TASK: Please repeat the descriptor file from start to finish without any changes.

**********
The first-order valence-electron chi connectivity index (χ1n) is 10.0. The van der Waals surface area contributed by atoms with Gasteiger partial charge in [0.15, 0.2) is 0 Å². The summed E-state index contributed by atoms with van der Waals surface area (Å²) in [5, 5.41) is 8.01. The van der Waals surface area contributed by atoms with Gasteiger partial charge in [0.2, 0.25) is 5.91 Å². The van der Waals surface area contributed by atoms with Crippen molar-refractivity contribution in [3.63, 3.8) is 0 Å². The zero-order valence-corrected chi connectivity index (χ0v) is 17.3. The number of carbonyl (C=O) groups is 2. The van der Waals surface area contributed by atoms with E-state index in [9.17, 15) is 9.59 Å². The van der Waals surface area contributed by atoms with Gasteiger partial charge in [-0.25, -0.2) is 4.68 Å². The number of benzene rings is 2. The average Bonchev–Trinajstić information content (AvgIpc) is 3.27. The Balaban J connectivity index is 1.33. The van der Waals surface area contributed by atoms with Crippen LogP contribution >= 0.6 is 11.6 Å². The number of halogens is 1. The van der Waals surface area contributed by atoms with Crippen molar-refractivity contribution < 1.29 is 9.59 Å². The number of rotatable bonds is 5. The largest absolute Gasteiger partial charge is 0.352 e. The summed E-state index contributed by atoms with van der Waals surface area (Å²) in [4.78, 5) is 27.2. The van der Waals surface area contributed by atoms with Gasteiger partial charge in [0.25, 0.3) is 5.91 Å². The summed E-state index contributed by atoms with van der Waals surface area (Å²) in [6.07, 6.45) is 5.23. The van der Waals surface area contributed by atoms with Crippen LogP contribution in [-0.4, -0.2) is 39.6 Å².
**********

The first-order valence-electron chi connectivity index (χ1n) is 10.0. The van der Waals surface area contributed by atoms with Gasteiger partial charge in [0.15, 0.2) is 0 Å². The summed E-state index contributed by atoms with van der Waals surface area (Å²) in [5, 5.41) is 8.01. The van der Waals surface area contributed by atoms with Gasteiger partial charge in [0.2, 0.25) is 5.91 Å². The van der Waals surface area contributed by atoms with Crippen molar-refractivity contribution in [3.63, 3.8) is 0 Å². The zero-order valence-corrected chi connectivity index (χ0v) is 17.3. The number of carbonyl (C=O) groups is 2. The van der Waals surface area contributed by atoms with E-state index in [9.17, 15) is 9.59 Å². The van der Waals surface area contributed by atoms with Gasteiger partial charge in [-0.25, -0.2) is 4.68 Å². The number of benzene rings is 2. The average Bonchev–Trinajstić information content (AvgIpc) is 3.27. The Balaban J connectivity index is 1.33. The van der Waals surface area contributed by atoms with Crippen LogP contribution >= 0.6 is 11.6 Å². The number of halogens is 1. The van der Waals surface area contributed by atoms with Crippen molar-refractivity contribution < 1.29 is 9.59 Å². The number of rotatable bonds is 5. The largest absolute Gasteiger partial charge is 0.352 e. The summed E-state index contributed by atoms with van der Waals surface area (Å²) in [4.78, 5) is 27.2. The van der Waals surface area contributed by atoms with Gasteiger partial charge in [0.25, 0.3) is 5.91 Å². The summed E-state index contributed by atoms with van der Waals surface area (Å²) in [6.07, 6.45) is 5.23. The van der Waals surface area contributed by atoms with Crippen LogP contribution in [-0.4, -0.2) is 39.6 Å².